Update: this article does not include the new regional efficiency standards that took effect on Jan 1, 2015. See this article on furnacecompare.com for updated definitions.

The following post is by Mark Faulkenberry, Manager Marketing & Communications and Kalun Kelley, Commercial and Industrial Marketing Manager, both with Western Farmers Electric Cooperative. 

The post was originally published on Geoexchange, but because it’s so awesome, and uses specific data, I wanted to republished it on HeatSpring Magazine. This post goes into very useful data that the geothermal industry must use whenever speaking with municipal and co-op utilities about their HVAC rebate programs, especially because even Northeast utilities are peaking in the summer. It was reprinted with the authors permission.

Enter Mark

The Seasonal Energy Efficiency Ratio (SEER) has been the federal efficiency metric for residential air conditioners since the late 1980s.  On January 23, 2006 new federal standards increased the minimum (SEER) requirement for central air conditioning equipment from 10 to 13.  These revised standards required air conditioning equipment manufacturers to build their new units to the higher SEER rating level and also created a marketing race to develop units that exceed the minimum standards.  Because the Federal standard is based on SEER many utilities have also based their efficiency program incentives on SEER.  Manufacturers have responded by focusing their efforts on building units that have high SEER ratings.  Unfortunately, this has resulted in overlooking the Energy Efficiency Ratio (EER) which provides a more accurate measure of the peak demand impacts of cooling equipment.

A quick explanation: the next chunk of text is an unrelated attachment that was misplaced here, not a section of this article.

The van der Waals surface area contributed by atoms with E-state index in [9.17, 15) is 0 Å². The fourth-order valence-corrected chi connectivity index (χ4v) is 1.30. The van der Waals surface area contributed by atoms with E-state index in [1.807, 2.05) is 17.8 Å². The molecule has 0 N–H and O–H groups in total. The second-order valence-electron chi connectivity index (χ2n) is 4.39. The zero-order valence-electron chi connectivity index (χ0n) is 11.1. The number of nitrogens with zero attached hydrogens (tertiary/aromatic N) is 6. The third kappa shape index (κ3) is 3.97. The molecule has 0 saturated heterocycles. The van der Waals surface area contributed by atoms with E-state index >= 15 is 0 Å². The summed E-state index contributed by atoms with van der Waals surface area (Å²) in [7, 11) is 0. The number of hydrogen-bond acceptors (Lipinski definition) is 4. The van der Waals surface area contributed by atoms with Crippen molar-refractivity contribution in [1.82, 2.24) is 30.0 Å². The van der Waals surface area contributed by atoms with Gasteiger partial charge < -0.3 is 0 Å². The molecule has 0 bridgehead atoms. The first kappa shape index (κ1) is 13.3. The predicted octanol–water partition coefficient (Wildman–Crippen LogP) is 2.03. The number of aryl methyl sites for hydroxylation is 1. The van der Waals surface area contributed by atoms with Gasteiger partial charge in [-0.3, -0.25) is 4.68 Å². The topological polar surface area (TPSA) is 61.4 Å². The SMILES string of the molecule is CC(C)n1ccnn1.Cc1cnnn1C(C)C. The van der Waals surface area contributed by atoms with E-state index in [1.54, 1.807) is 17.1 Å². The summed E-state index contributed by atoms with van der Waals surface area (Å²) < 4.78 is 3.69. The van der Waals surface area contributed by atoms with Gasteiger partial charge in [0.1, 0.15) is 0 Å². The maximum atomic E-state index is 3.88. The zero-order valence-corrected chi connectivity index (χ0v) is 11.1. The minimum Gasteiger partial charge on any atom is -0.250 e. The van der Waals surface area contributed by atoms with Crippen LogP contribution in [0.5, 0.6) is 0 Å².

Seasonal Energy Efficiency Rating (SEER) based utility demand side management incentive efforts including loans and rebates provided for residential central air conditioners and heat pumps to encourage improved cooling efficiency may directly hurt utility load factor by reducing kWh sales without a corresponding reduction in peak demand.  This is because SEER provides a reasonable measure of seasonal energy efficiency but it does not reflect efficiency (and related peak demand) on peak load days driven by above average temperatures.  In fact, it is not uncommon that air conditioning units with the highest SEER ratings have lower efficiency (and higher peak demand) at high outdoor temperature than units with lower SEER values.  If a utility’s goal is to reduce air conditioning kWh consumption without regard to peak demand, SEER is a useful tool.  However if the utility’s goal is to reduce peak demand from air conditioning loads, the utility planner must look at the Energy Efficiency Ratio (EER) of air conditioning units at the expected summer peak weather (outdoor air temperature) condition.